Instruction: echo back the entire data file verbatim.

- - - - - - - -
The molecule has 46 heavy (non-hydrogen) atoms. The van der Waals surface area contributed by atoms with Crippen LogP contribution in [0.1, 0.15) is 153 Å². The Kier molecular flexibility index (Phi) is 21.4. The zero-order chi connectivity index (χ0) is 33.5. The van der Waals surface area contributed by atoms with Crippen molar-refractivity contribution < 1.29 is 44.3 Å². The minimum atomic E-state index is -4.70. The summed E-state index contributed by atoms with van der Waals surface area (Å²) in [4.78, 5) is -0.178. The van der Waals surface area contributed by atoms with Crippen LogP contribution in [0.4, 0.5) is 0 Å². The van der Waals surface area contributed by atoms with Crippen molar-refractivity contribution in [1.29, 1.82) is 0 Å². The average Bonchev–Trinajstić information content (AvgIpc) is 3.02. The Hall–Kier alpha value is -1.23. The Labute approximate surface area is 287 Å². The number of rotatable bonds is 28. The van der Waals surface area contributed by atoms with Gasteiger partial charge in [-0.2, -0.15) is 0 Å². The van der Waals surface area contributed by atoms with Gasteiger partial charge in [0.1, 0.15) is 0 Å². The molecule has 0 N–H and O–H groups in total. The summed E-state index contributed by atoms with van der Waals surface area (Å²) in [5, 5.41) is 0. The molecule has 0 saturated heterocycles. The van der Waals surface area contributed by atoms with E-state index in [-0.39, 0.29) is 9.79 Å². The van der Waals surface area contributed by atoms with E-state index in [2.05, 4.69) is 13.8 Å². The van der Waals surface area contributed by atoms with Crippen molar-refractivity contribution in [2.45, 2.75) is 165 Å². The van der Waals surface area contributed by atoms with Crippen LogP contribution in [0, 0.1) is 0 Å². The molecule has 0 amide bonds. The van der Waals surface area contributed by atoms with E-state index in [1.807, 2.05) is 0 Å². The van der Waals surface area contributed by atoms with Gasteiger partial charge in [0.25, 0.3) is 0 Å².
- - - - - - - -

The molecule has 46 heavy (non-hydrogen) atoms. The van der Waals surface area contributed by atoms with Crippen LogP contribution in [0.1, 0.15) is 153 Å². The Kier molecular flexibility index (Phi) is 21.4. The zero-order chi connectivity index (χ0) is 33.5. The van der Waals surface area contributed by atoms with Crippen molar-refractivity contribution < 1.29 is 44.3 Å². The minimum atomic E-state index is -4.70. The summed E-state index contributed by atoms with van der Waals surface area (Å²) in [4.78, 5) is -0.178. The van der Waals surface area contributed by atoms with Crippen LogP contribution in [0.4, 0.5) is 0 Å². The van der Waals surface area contributed by atoms with Crippen molar-refractivity contribution in [1.29, 1.82) is 0 Å². The average Bonchev–Trinajstić information content (AvgIpc) is 3.02. The Hall–Kier alpha value is -1.23. The Labute approximate surface area is 287 Å². The number of rotatable bonds is 28. The van der Waals surface area contributed by atoms with Gasteiger partial charge in [-0.2, -0.15) is 0 Å². The van der Waals surface area contributed by atoms with Gasteiger partial charge in [0.1, 0.15) is 0 Å². The molecule has 0 N–H and O–H groups in total. The summed E-state index contributed by atoms with van der Waals surface area (Å²) in [5, 5.41) is 0. The molecule has 0 saturated heterocycles. The van der Waals surface area contributed by atoms with E-state index in [-0.39, 0.29) is 9.79 Å². The van der Waals surface area contributed by atoms with E-state index in [2.05, 4.69) is 13.8 Å². The van der Waals surface area contributed by atoms with Crippen molar-refractivity contribution in [2.45, 2.75) is 165 Å². The van der Waals surface area contributed by atoms with Crippen LogP contribution in [0, 0.1) is 0 Å². The molecule has 0 amide bonds. The van der Waals surface area contributed by atoms with E-state index in [1.807, 2.05) is 0 Å². The van der Waals surface area contributed by atoms with Gasteiger partial charge in [0.25, 0.3) is 0 Å².